Dallas Black Dance Theatre’s Cultural Awareness Series

Is Rooted in History of American Treasures Nina Simone and Odetta


Dallas, Texas –  Dallas Black Dance Theatre (DBDT) produces a dramatic lesson on the Civil Rights Movement through soul-stirring moves set to the magical voices of Nina Simone and Odetta Holmes, known simply as Odetta. The two works will transfix audiences in the Cultural Awareness Series, presented by Wells Fargo, on February 15-17, 2019 at the Dee and Charles Wyly Theatre, 2400 Flora, Dallas, TX 75201.


“At Wells Fargo, caring for communities is embedded in our culture,” said Wells Fargo Region Bank President for Greater Dallas, Scott Wallace. “We strive to create and support positive, lasting impact—socially, economically, and environmentally—through our business practices, philanthropy, and community engagement. Supporting Dallas Black Dance Theatre offers us yet another opportunity to add to the quality of life in our communities.”

The dances salute Odetta, the “Queen of American Folk Music,” and Nina Simone, the “High Priestess of Soul,” two women of courage who influenced the world and used their musical voices for change.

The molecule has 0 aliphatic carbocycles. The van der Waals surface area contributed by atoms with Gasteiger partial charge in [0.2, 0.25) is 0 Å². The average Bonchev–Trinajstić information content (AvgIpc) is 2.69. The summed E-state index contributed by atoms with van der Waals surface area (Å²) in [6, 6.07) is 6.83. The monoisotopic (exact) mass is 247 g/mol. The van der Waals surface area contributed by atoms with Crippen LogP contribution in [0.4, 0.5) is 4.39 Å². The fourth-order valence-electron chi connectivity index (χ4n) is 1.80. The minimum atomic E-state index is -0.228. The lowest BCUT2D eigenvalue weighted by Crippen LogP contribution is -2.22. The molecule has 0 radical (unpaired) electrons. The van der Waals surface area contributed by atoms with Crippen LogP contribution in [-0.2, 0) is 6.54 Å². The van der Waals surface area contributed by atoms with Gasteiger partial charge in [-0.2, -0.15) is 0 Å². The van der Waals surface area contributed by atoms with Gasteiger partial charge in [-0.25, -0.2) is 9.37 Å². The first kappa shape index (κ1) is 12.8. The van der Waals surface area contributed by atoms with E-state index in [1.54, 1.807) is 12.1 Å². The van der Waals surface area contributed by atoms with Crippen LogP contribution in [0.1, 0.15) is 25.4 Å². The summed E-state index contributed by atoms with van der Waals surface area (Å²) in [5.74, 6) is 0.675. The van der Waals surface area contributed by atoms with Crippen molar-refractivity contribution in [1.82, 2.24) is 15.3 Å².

Alvin Ailey American Dance Theater Rehearsal Director and Guest Artist Matthew Rushingchoreographed ODETTA for the Ailey company in 2014. Dallas Black Dance Theatre is the first dance company to perform ODETTA outside of Ailey. Rushing says he was in Dallas choreographing Tribute for Dallas Black Dance Theatre in 2016 when he realized that DBDT would be an excellent fit for ODETTA. “I remember being in tech rehearsal sitting next to Ms. (Ann) Williams, and it hit me at that point,” said Matthew Rushing. “I could really see the dancers of Dallas Black Dance Theatre performing ODETTA. So, that was the first time that I pitched the idea to Dallas Black Dance Theatre.” Rushing utilized Odetta’s musical range of folk, gospel, and blues music in developing the work.


Iconic choreographer Dianne McIntyre’s The  Nina Simone Project epitomizes Nina Simone’s regal presence with choreography set to Simone’s signature classical, jazz, and soul fusion. DBDT first commissioned Dianne McIntyre to choreograph The Nina Simone Project in 2011. “I shared with the dancers, because of their youth, those events in the civil rights era, and how Nina Simone was very close with Dr. Martin Luther King Jr., and the struggle for human rights and rights for people of color,” said Dianne McIntyre. Ms. McIntyre says she gave the current dancers the same historical perspective, but times have changed. “Today, with these dancers in 2018-2019, these issues have come to the forefront. So, they’re not just dancing about history; they’re also dancing about today in their own lives. That’s what’s shifted regarding the time I originally choreographed the work and today.”



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